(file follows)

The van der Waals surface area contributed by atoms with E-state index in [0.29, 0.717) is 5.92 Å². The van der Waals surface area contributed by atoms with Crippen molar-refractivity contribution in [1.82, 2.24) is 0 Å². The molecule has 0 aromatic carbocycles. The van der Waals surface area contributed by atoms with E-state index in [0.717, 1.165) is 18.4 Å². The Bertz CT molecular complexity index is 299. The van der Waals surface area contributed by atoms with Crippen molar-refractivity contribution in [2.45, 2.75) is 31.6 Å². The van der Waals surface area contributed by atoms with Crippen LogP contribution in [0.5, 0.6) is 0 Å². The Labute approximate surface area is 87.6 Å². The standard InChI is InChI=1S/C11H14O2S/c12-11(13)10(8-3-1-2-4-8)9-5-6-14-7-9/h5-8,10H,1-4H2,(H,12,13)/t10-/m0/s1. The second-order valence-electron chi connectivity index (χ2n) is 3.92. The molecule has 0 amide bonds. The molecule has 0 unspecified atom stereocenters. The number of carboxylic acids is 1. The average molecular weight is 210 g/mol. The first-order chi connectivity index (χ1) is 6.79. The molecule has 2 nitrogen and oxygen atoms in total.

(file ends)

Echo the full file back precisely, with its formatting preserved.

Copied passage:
The van der Waals surface area contributed by atoms with E-state index in [0.29, 0.717) is 5.92 Å². The van der Waals surface area contributed by atoms with Crippen molar-refractivity contribution in [1.82, 2.24) is 0 Å². The molecule has 0 aromatic carbocycles. The van der Waals surface area contributed by atoms with E-state index in [0.717, 1.165) is 18.4 Å². The Bertz CT molecular complexity index is 299. The van der Waals surface area contributed by atoms with Crippen molar-refractivity contribution in [2.45, 2.75) is 31.6 Å². The van der Waals surface area contributed by atoms with Crippen LogP contribution in [0.5, 0.6) is 0 Å². The Labute approximate surface area is 87.6 Å². The standard InChI is InChI=1S/C11H14O2S/c12-11(13)10(8-3-1-2-4-8)9-5-6-14-7-9/h5-8,10H,1-4H2,(H,12,13)/t10-/m0/s1. The second-order valence-electron chi connectivity index (χ2n) is 3.92. The molecule has 0 amide bonds. The molecule has 0 unspecified atom stereocenters. The number of carboxylic acids is 1. The average molecular weight is 210 g/mol. The first-order chi connectivity index (χ1) is 6.79. The molecule has 2 nitrogen and oxygen atoms in total.